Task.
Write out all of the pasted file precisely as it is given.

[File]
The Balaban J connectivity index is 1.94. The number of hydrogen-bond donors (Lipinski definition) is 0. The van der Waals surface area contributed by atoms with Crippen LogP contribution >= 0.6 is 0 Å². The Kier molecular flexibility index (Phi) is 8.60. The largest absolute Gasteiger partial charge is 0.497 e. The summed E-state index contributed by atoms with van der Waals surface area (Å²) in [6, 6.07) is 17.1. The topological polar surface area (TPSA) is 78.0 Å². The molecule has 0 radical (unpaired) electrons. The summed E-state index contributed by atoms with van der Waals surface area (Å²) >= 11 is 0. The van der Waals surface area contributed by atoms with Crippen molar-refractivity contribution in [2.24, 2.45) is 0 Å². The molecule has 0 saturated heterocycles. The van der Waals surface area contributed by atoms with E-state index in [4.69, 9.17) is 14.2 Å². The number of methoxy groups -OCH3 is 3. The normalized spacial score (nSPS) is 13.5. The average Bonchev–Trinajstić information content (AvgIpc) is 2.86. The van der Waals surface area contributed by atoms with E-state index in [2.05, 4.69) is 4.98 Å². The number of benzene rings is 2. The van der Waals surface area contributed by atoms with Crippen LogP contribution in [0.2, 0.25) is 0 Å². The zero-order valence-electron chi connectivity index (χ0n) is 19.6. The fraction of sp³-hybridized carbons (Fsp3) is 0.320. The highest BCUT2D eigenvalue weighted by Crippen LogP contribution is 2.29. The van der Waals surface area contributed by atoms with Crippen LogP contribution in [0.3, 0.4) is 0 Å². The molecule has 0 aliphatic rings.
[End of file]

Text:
The Balaban J connectivity index is 1.94. The number of hydrogen-bond donors (Lipinski definition) is 0. The van der Waals surface area contributed by atoms with Crippen LogP contribution >= 0.6 is 0 Å². The Kier molecular flexibility index (Phi) is 8.60. The largest absolute Gasteiger partial charge is 0.497 e. The summed E-state index contributed by atoms with van der Waals surface area (Å²) in [6, 6.07) is 17.1. The topological polar surface area (TPSA) is 78.0 Å². The molecule has 0 radical (unpaired) electrons. The summed E-state index contributed by atoms with van der Waals surface area (Å²) >= 11 is 0. The van der Waals surface area contributed by atoms with Crippen molar-refractivity contribution in [2.24, 2.45) is 0 Å². The molecule has 0 saturated heterocycles. The van der Waals surface area contributed by atoms with E-state index in [4.69, 9.17) is 14.2 Å². The number of methoxy groups -OCH3 is 3. The normalized spacial score (nSPS) is 13.5. The average Bonchev–Trinajstić information content (AvgIpc) is 2.86. The van der Waals surface area contributed by atoms with E-state index in [2.05, 4.69) is 4.98 Å². The number of benzene rings is 2. The van der Waals surface area contributed by atoms with Crippen LogP contribution in [0.2, 0.25) is 0 Å². The zero-order valence-electron chi connectivity index (χ0n) is 19.6. The fraction of sp³-hybridized carbons (Fsp3) is 0.320. The highest BCUT2D eigenvalue weighted by Crippen LogP contribution is 2.29. The van der Waals surface area contributed by atoms with Crippen LogP contribution in [0.3, 0.4) is 0 Å². The molecule has 0 aliphatic rings.